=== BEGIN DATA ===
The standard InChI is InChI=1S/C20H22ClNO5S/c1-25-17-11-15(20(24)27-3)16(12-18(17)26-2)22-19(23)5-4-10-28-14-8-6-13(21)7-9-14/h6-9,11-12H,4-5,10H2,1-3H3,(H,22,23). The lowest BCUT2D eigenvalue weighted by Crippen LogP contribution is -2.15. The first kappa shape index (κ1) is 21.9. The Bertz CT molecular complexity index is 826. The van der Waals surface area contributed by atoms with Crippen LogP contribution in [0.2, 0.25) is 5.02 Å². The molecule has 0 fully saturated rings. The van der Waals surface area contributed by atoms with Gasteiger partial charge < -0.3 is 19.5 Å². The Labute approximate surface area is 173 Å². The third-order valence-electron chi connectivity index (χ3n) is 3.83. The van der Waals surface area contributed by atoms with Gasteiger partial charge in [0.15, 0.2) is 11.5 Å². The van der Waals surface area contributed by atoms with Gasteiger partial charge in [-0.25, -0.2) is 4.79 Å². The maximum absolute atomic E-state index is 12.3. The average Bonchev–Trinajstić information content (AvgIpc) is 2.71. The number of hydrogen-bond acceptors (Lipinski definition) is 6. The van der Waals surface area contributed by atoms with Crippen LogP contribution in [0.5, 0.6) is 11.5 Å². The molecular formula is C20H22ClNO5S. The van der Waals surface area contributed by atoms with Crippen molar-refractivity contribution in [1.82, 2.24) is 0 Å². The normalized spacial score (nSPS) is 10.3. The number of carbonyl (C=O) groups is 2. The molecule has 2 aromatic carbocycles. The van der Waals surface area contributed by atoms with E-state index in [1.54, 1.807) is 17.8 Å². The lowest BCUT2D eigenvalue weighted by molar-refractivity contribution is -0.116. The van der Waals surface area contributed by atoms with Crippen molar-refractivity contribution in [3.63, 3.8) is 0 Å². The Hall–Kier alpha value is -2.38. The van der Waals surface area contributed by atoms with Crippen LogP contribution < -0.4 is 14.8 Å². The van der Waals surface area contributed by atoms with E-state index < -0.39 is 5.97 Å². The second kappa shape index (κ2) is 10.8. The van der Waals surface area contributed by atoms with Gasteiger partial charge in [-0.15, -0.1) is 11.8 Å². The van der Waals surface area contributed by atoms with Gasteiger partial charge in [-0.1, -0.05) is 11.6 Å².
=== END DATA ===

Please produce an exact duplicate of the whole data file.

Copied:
The standard InChI is InChI=1S/C20H22ClNO5S/c1-25-17-11-15(20(24)27-3)16(12-18(17)26-2)22-19(23)5-4-10-28-14-8-6-13(21)7-9-14/h6-9,11-12H,4-5,10H2,1-3H3,(H,22,23). The lowest BCUT2D eigenvalue weighted by Crippen LogP contribution is -2.15. The first kappa shape index (κ1) is 21.9. The Bertz CT molecular complexity index is 826. The van der Waals surface area contributed by atoms with Crippen LogP contribution in [0.2, 0.25) is 5.02 Å². The molecule has 0 fully saturated rings. The van der Waals surface area contributed by atoms with Gasteiger partial charge < -0.3 is 19.5 Å². The Labute approximate surface area is 173 Å². The third-order valence-electron chi connectivity index (χ3n) is 3.83. The van der Waals surface area contributed by atoms with Gasteiger partial charge in [0.15, 0.2) is 11.5 Å². The van der Waals surface area contributed by atoms with Gasteiger partial charge in [-0.25, -0.2) is 4.79 Å². The maximum absolute atomic E-state index is 12.3. The average Bonchev–Trinajstić information content (AvgIpc) is 2.71. The number of hydrogen-bond acceptors (Lipinski definition) is 6. The van der Waals surface area contributed by atoms with Crippen LogP contribution in [0.5, 0.6) is 11.5 Å². The molecular formula is C20H22ClNO5S. The van der Waals surface area contributed by atoms with Crippen molar-refractivity contribution in [1.82, 2.24) is 0 Å². The normalized spacial score (nSPS) is 10.3. The number of carbonyl (C=O) groups is 2. The molecule has 2 aromatic carbocycles. The van der Waals surface area contributed by atoms with E-state index in [1.54, 1.807) is 17.8 Å². The lowest BCUT2D eigenvalue weighted by molar-refractivity contribution is -0.116. The van der Waals surface area contributed by atoms with Crippen molar-refractivity contribution in [3.63, 3.8) is 0 Å². The Hall–Kier alpha value is -2.38. The van der Waals surface area contributed by atoms with Crippen LogP contribution < -0.4 is 14.8 Å². The van der Waals surface area contributed by atoms with E-state index < -0.39 is 5.97 Å². The second kappa shape index (κ2) is 10.8. The van der Waals surface area contributed by atoms with Gasteiger partial charge in [-0.15, -0.1) is 11.8 Å². The van der Waals surface area contributed by atoms with Gasteiger partial charge in [-0.1, -0.05) is 11.6 Å².